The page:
by Walt Whitman
WHY, who makes much of a miracle?
As to me, I know of nothing else but miracles,
Whether I walk the streets of Manhattan,
Or dart my sight over the roofs of houses toward the sky,
Or wade with naked feet along the beach just in the edge of the water,
Or stand under trees in the woods,
Or talk by day with anyone I love, or sleep in the bed at night with anyone I love,
Or sit at table at dinner with the rest,
Or look at strangers opposite me riding in the car,
Or watch honey bees busy around the hive of a summer forenoon,
Or animals feeding in the fields,
Or birds, or the wonderfulness of insects in the air,
Or the wonderfulness of the sundown, or of stars shining so quiet and bright,
Or the exquisite delicate thin curve of the new moon in spring;
These with the rest, one and all, are to me miracles,
The whole referring, yet each distinct and in its place.
To me every hour of the light and dark is a miracle,
Every cubic inch of space is a miracle,
Every square yard of the surface of the earth is spread with the same,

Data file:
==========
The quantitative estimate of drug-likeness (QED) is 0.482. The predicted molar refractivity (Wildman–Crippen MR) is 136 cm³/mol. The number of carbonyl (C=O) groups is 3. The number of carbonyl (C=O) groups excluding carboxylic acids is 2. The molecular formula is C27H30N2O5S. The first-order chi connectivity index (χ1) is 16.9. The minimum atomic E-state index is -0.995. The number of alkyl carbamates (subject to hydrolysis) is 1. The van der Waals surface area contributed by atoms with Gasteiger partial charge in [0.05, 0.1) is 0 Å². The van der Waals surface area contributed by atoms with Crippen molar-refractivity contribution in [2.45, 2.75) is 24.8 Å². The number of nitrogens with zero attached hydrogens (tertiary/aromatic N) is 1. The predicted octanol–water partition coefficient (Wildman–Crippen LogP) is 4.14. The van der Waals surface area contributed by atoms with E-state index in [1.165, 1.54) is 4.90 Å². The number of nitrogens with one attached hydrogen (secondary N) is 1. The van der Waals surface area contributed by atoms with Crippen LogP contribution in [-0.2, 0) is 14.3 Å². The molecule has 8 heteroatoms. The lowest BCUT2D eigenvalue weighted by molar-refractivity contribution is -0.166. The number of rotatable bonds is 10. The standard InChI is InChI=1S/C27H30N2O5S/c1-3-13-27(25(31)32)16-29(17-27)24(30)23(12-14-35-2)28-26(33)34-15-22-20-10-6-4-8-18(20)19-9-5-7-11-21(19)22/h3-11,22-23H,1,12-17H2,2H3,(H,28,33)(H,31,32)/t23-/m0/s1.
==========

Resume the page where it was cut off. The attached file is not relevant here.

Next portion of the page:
Every foot of the interior swarms with the same.
To me the sea is a continual miracle,
The fishes that swim--the rocks--the motion of the waves--the ships with the men in them,
What stranger miracles are there?
When I ask you to listen to me,
and you start giving advice,
you have not done what I asked.
When I ask you to listen to me,
and you begin to tell me,
why I shouldn't feel that way,
you are trampling on my feelings.
When I ask you to listen to me,
and you feel you have to,
o something to solve my problem,
you have failed me,
strange as that may seem.
Listen! All I asked, was that you listen,
not talk or do - just hear me.
Advice is cheap:
you can get it in Dear Abby and Billy Graham.
And I can do for myself,
I am not helpless.
Maybe discouraged and faltering,
but not helpless.
When you do something for me,
that I t I can and need to do for myself,
you contribute to my fear and weakness.
But when you accept as a simple fact,
that I do feel what I feel,
no matter how irrational,
then I can quit trying to convince you,
and can get about the business,
of understanding what's behind,
this irrational feeling.
And when that's clear,
the answers are obvious,
then I don't need advice.
Irrational feelings make sense,
when we understand what's behind them.
So please listen, and just hear me.
And, if you want to talk,
wait a minute for your turn,
and I'll listen to you.
DO UNTO OTHERS .....